New York, NY—As head of the Bankruptcy and Corporate Reorganization practice at New York's Seward & Kissel, Ronald Cohen is an expert in helping both creditors and debtors get a fair deal when corporations declare bankruptcy.
In a recent laws.com interview, Cohen said that he started his career in bankruptcy litigation after working on a bankruptcy case as a fourth-year associate. He soon realized that he had found his calling in the law, and switched to a firm where he could work on bankruptcy issues full time.
According to Cohen, recent reforms passed by Congress “have made it more difficult for clients to successfully utilize the bankruptcy process. The deadlines are tighter, and clients' finances are restricted, which encourages creditors to bring legal issues before the court at the very beginning of the case, causing legal fees to mount up.” These reforms, collectively referred to as BAPCPA after the law that passed in 2005, were designed to help creditors and ensure that debtors were not lingering in bankruptcy long past any reasonable time to reorganize as a viable entity.
While these changes to bankruptcy law present significant challenges to clients, Cohen says that the biggest challenges for bankruptcy attorneys today have to do with the flow of new business in the pipeline. While many people declared bankruptcy in 2008 and 2009, the gush of clients has now slowed to a trickle, and firms have seen significant drops in the number of bankruptcy filers coming to them with new business for three years now.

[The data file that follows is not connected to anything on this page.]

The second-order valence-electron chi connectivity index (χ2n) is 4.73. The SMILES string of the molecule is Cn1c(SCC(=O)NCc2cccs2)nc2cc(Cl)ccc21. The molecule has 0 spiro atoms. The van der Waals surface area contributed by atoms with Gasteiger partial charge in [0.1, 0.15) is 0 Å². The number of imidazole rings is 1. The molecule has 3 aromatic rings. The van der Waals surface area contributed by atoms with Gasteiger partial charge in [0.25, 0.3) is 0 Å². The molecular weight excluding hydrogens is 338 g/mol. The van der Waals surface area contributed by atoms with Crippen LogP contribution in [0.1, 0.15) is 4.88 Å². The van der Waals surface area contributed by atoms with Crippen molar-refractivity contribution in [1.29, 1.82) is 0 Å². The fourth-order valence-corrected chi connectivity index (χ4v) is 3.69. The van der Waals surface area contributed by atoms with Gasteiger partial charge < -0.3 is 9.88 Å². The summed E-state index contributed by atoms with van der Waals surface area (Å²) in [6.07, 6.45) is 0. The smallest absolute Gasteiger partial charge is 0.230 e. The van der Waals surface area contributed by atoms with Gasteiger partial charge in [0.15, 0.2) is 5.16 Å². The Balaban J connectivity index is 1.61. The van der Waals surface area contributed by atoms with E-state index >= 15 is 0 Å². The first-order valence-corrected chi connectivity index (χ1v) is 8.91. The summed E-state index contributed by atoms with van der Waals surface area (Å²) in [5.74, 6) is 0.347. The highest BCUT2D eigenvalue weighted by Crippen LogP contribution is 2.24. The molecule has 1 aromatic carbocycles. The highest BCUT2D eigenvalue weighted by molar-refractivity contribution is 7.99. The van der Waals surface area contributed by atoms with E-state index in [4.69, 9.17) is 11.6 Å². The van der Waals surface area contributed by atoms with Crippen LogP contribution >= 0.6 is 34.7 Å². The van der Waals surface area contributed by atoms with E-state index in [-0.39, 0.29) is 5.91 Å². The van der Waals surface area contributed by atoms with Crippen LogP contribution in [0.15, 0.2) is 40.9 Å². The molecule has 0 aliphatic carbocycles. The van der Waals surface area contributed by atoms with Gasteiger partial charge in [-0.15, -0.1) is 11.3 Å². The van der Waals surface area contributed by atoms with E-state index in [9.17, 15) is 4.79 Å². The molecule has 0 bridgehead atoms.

This decrease in the number of clients “creates pressure on the business side of the practice,” according to Cohen. “The time frame to resolve cases has also been sped up, making it harder to reach an agreement,” he says of Chapter 11 bankruptcies, which allow a company to reorganize instead of being liquidated.
If a company is unable to reach an agreement with its creditors regarding a reorganization plan, the courts will typically require the case to be handled under Chapter 7, which provide for the liquidation of businesses, or will dismiss the case. The newer deadlines put pressure on reorganizing companies to quickly create a plan that their creditors will approve of, which can be difficult and results in a larger number of cases being converted to Chapter 7.
In the current business climate for bankruptcy attorneys, Cohen says that it's crucial to learn how to use publicity in a positive manner. “Press recognition can be very useful for your practice,” he says, because a larger number of attorneys than ever before are competing for a shrinking pool of cases.
Cohen also believes that attorneys who are new to bankruptcy law should “acquire specialty knowledge, to get to a place where you really understand the issues” involved in their chosen specialty areas. However, he says that young attorneys “should know that you don't win all the time—sometimes good lawyers get bad facts. At times, you may have to settle for less than perfect results, so try not to get frustrated.”
Seward & Kissel, founded in 1890, is a leading U.S. law firm with an international reputation for excellence. They have offices in New York City and Washington, D.C.